For example:

SELECT *
INTO NewTable
FROM OldTable
WHERE OldTable.[date] >= '2021-01-04';

DROP TABLE OldTable;

EXEC sp_rename 'NewTable', 'OldTable'; -- Renames the new table with 1 month of data to the old table's name

This trick used to be really helpful for me when I had to remove billions of records from a single Table. Hopefully you already have an index on the date column, otherwise you can do batch INSERTS into the new table until you have your 1 month of data (similar to what Mo64's answer suggests, for this piece).

By the way, I stumbled on this relevant article by Aaron Bertrand coincidentally, while researching something else. It has some good information on mass deletion performance tuning, and ironically one solution is the one I mentioned above.

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  • Of course you run the risk of losing records inserted after the start of the first query with this method. – jcaron Feb 4 at 23:18
  • @Jarcon Writes block writes (generally speaking), otherwise that can be accounted for as well. The converse problem exists with doing batch deletes by date iteratively too, where data of an older date is added to the Table after the iterator has already passed that date, resulting in extra records that should've theoretically been deleted. – J.D. Feb 5 at 1:25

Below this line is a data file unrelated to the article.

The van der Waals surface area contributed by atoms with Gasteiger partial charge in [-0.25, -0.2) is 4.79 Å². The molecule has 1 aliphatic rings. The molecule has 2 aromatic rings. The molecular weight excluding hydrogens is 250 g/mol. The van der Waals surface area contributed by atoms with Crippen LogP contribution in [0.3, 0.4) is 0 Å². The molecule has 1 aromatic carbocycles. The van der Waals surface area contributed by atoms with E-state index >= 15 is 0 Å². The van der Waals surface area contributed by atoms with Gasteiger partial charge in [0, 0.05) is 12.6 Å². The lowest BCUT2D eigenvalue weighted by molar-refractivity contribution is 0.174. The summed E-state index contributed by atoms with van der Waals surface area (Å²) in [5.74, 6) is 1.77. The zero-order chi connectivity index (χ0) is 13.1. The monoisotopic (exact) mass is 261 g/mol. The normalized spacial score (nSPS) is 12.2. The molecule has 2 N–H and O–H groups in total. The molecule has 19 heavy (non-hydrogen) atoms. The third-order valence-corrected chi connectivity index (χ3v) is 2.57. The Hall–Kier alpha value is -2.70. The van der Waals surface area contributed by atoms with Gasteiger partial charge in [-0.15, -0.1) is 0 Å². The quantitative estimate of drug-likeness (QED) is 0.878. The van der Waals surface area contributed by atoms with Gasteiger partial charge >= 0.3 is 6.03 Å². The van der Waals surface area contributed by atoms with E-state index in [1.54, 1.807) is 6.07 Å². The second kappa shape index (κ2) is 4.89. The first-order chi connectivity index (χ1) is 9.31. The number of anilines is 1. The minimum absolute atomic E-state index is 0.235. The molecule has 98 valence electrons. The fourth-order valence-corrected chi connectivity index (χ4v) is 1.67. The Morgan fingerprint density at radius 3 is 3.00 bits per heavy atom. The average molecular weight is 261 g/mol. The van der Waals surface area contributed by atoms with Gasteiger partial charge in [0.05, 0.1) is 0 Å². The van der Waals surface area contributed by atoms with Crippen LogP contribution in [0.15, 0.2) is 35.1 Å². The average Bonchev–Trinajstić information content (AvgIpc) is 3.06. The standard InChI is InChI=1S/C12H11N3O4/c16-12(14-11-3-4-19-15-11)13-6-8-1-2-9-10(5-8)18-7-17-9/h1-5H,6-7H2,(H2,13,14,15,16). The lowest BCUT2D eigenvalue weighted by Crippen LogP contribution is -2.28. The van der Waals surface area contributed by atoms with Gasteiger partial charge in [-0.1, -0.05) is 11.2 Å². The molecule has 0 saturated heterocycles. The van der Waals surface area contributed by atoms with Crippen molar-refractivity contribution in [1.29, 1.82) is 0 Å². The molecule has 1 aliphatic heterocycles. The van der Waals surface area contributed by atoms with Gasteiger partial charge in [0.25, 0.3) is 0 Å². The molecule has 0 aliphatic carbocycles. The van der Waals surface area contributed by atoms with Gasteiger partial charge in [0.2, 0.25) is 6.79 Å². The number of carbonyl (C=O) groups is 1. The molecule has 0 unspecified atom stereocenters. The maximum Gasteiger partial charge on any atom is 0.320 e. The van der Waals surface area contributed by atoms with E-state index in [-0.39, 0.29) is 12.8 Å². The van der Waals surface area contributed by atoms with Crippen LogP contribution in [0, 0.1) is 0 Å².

• I'm not used to SQL Server but to other database systems, but usually writes in a table or on a row blocks write on the same table or row. Here you read from a table and write into another. While you do that, you could have new writes in the old table which won't be taken into account in your copy (as they didn't exist at the start of the operation), but will be deleted when you drop the table. When deleting old data from a log table, you can't have new data added that matches the "older than X" condition. – jcaron Feb 5 at 15:21
  • @jcaron Sorry I misspoke, I meant reads block writes generally speaking (depending on the lock taken), and you can ensure this by using the appropriate locks if you want. To my other point, deleting data iteratively by date doesn't stop someone from adding data to the Table of an older date that was already iterated past. For example, if the loop is now on dateField = '2021-01-04' nothing stops anyone from inserting into the same table a record with dateField = '2021-01-03', especially because the table will not be locked between iterations, so there's a higher chance of data change. – J.D. Feb 5 at 17:55
  • I’m not sure where you have seen that reads block writes, but unless you specify it explicitly (not sure how that is done in SQL server but in others that could be SELECT ... FOR UPDATE), that doesn’t happen, and it definitely won’t prevent new inserts. I agree that at the database level rows with older timestamps could be inserted, but a) when the timestamp matches even roughly the insertion time this is not an issue and b) you may have more data than you would like – which can be fixed at any time – but with your method you are actually losing data which is definitively lost. – jcaron Feb 5 at 22:07